Researchers affiliated with University of Oxford, Karolinska Institute, and Örebro University, Sweden, conducted a nationwide within-individual study of all persons born in Sweden between 1958 and 1988 in order to assess the risk of the individual engaging in violent criminal behavior within 7 days of exposure to a trigger such as stressful life event, injury, or substance intoxication.
The goal was to identify putative risk factors and triggers for subsequent violent criminality in more than 34 000 and 29 000 individuals diagnosed with either schizophrenia spectrum disorders or bipolar disorder, respectively, as well as in more than 2.5 million unaffected control participants. The outcome variable was conviction for violent crime.
The findings, published in JAMA Psychiatry, indicate that stressful life events (ie, prior exposure to violence and parental bereavement), injury-related triggers [ie, traumatic brain injury (TBI), self harm, and unintentional injuries], and substance intoxication significantly contribute to elevated, short-term risk of violent offending in the week following exposure to one of these triggers, compared with the rate of violent crimes in earlier control periods within the same population.
In the conditional logistic regression models, the researchers controlled for individual factors including sex and race/ethnicity, since the comparisons of the risk of violence were made within each study participant, as opposed to between participants. When compared with controls, all indicators of poor psychosocial functioning (ie, low family income, low educational attainment, residence in deprived neighborhood, high unemployment, social assistance, and disability pension) were more commonly observed in patients diagnosed with psychotic disorders, especially schizophrenia.
“Absolute risks [the incidence in a population] for violent crime were typically highest among individuals diagnosed with schizophrenia, followed by those with bipolar disorder and, last, the unaffected controls,” and, “the rates of a violent crime occurring in the week following exposure to a trigger [ie, stressful life events, injury, substance intoxication] were considerably elevated when compared with their respective control periods,” the authors noted.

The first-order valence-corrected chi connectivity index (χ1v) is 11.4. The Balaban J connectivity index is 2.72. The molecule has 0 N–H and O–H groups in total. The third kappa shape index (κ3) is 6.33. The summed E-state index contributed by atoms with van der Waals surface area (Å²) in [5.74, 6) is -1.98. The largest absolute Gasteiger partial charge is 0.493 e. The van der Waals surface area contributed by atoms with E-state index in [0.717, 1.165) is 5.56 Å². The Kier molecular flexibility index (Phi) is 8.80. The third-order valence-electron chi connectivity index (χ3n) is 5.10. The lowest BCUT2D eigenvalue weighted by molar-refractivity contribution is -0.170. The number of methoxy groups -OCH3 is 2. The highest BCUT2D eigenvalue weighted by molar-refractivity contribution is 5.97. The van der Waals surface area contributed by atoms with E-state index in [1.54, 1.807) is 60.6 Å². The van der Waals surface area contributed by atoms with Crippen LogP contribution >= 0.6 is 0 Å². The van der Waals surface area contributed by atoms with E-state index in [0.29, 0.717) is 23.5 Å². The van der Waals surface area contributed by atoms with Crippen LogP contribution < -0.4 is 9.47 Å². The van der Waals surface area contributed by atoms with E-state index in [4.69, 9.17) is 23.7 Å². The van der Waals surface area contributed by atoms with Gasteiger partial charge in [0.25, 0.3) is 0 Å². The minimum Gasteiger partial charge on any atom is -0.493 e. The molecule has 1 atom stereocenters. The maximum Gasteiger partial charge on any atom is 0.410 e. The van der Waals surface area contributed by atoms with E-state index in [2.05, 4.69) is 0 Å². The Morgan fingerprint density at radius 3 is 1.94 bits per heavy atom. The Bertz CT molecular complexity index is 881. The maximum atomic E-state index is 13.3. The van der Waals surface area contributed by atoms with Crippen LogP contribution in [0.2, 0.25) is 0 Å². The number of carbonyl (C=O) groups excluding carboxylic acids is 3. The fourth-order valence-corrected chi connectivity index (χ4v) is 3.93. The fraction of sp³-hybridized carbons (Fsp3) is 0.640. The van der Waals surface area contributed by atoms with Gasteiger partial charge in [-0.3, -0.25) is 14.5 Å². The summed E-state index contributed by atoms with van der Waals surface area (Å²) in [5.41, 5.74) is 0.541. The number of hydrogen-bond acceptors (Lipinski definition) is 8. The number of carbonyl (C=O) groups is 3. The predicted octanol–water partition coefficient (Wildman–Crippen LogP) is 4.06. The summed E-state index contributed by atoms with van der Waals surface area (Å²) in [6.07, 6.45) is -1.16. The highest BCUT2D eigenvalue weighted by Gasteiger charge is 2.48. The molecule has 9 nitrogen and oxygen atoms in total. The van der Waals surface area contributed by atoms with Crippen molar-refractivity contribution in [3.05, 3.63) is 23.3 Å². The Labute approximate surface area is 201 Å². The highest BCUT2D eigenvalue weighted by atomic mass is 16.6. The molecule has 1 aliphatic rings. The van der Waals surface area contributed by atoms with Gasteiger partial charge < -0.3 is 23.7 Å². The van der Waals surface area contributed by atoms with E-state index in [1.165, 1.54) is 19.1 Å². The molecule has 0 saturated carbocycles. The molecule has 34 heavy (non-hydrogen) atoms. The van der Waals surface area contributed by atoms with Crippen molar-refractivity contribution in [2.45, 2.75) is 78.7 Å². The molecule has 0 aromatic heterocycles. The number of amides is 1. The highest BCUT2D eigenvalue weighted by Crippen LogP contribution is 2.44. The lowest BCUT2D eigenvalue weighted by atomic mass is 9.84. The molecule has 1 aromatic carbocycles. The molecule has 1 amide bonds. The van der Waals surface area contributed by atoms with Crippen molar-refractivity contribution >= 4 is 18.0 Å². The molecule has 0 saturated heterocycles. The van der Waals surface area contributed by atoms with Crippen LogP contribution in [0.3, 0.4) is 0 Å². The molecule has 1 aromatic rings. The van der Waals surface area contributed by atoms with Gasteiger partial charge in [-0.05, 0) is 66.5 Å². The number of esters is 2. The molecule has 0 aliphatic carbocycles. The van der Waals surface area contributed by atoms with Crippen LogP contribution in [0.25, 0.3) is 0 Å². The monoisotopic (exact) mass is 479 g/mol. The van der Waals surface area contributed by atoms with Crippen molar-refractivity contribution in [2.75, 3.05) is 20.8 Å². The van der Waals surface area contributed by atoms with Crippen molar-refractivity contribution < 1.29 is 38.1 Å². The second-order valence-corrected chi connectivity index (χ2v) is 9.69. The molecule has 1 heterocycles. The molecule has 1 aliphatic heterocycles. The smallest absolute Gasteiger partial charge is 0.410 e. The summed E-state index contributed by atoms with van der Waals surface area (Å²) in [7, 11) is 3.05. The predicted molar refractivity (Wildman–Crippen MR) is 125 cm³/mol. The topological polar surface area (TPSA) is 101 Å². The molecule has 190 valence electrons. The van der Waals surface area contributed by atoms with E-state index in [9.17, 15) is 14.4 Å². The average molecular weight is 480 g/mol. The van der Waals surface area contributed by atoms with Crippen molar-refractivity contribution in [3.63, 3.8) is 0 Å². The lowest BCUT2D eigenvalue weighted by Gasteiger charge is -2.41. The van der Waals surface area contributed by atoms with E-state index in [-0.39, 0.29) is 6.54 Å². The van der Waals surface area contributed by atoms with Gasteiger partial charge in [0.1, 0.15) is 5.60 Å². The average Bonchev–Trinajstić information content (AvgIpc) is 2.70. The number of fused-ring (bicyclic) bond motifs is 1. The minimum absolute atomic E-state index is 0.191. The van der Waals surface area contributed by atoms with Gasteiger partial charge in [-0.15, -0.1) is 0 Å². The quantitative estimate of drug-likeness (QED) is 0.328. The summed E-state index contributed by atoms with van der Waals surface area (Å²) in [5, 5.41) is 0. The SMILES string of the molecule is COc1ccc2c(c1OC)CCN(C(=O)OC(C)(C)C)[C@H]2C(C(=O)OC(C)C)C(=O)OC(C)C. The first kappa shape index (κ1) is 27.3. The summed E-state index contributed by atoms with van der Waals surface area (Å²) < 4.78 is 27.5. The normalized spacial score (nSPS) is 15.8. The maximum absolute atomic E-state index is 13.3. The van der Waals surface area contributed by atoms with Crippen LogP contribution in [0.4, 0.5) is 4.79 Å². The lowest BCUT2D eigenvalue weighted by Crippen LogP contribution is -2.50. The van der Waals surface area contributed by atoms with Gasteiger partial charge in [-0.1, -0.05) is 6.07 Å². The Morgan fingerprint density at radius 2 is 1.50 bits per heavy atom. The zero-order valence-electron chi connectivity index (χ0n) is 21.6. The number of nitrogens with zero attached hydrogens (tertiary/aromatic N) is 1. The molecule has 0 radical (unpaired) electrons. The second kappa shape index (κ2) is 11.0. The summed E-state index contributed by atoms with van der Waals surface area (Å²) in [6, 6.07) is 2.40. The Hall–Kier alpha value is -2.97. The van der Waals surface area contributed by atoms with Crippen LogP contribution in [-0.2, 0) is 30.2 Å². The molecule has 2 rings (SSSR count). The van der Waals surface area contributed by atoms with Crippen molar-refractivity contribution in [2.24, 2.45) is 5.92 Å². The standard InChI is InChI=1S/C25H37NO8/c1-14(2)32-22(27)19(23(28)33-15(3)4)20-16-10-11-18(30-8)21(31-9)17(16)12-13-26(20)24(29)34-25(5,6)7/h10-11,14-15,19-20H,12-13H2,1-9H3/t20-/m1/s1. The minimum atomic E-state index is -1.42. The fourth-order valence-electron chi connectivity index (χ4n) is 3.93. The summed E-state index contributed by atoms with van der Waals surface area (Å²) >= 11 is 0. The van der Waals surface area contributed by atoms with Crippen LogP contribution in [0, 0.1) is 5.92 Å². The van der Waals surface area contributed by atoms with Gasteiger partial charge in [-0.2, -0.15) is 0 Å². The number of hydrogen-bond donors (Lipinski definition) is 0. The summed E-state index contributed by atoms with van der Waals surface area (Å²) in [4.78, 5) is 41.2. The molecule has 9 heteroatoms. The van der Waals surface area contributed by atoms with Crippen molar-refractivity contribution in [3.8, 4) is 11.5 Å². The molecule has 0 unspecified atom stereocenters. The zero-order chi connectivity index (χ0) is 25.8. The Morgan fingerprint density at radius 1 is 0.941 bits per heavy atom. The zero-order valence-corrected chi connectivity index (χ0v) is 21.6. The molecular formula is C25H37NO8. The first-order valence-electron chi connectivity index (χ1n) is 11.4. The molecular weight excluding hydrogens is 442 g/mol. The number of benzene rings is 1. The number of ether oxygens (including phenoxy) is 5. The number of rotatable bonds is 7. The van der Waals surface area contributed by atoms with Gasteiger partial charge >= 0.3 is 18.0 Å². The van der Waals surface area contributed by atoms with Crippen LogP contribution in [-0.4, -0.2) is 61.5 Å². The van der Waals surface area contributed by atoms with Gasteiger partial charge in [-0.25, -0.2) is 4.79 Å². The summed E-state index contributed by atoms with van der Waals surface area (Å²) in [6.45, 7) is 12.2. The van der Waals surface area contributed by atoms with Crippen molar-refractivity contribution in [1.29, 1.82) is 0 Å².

The largest 7-day absolute risk of criminal, violent behavior was observed after exposure to violence (70-177 violent crimes per 10 000 individuals). More specifically, rates of violent crime in the week following exposure to violence, per 10 000 individuals, were as follows: schizophrenia spectrum disorders (177; 95% CI, 133-230); bipolar disorder (83; 95% CI, 52-127); and, unaffected controls (70; 95% CI, 64-77).
The next largest 1-week absolute risk of violent crime in patients with schizophrenia was observed after TBI. More specifically, rates of violent behavior in the 7 days following TBI, per 10 000 individuals, were as follows: schizophrenia spectrum disorders (93; 95% CI, 68-123); bipolar disorder (32; 95% CI, 17-54); and, unaffected controls (24; 95% CI, 22-26).
The third largest 7-day absolute risk of violent criminality in individuals with schizophrenia was observed following substance intoxication. More specifically, rates of violent behavior within 1 week, per 10 000 individuals, were as follows: schizophrenia spectrum disorders (65; 95% CI, 46-88); bipolar disorder (34; 95% CI, 19-55); and, unaffected controls (33; 95% CI, 29-38).
It is important to note that the observed effects of triggers that were included in the analysis weakened over time. For example, the relative risk [a ratio of the risk of individuals exposed to a trigger to the risk of individuals not exposed to a trigger] of criminally violent offending in patients with schizophrenia within a week of exposure to violence was increased almost 13-fold [adjusted odds ratios (aOR, 12.7; 95% CI, 8.2-19.6)]. In the second (aOR, 0.8; 95% CI, 0.4-2.0) and third (aOR, 1.1; 95% CI, 0.5-2.3) week following exposure to violence, however, the relative risk of violent crime in those same individuals dropped significantly. The reported data indicate that similar relationship also exists in patients with bipolar disorder and in unaffected controls.
Taken together, although other factors may play a role, stressful events, injuries, and substance intoxication are all significantly associated with subsequent rate of violent criminality within 7 days of trigger exposure in patients with psychotic disorder and in unaffected individuals, compared with the rate in earlier control periods.
In the accompanying editorial, Dr Volavka wrote, that the findings “suggest that the association between the trigger and subsequent violence is robust and causal,” and that “it is possible that we are seeing a universal phenomenon, encompassing many triggers, populations, and species.”
According to the authors, “identifying triggers for violence has not been incorporated into many risk assessment approaches.” And, based on the findings, “… opportunities [exist] to improve the monitoring and management of violence risk.”
Sariaslan A, Lichtenstein P, Larsson H, Fazel S. Triggers for violent criminality in patients with psychotic disorders. JAMA Psychiatry. 2016. doi: 10.1001/jamapsychiatry.2016.1349.
Volavka J. Triggering violence in psychosis. JAMA Psychiatry. 2016. doi: 10.1001/jamapsychiatry.2016.1348.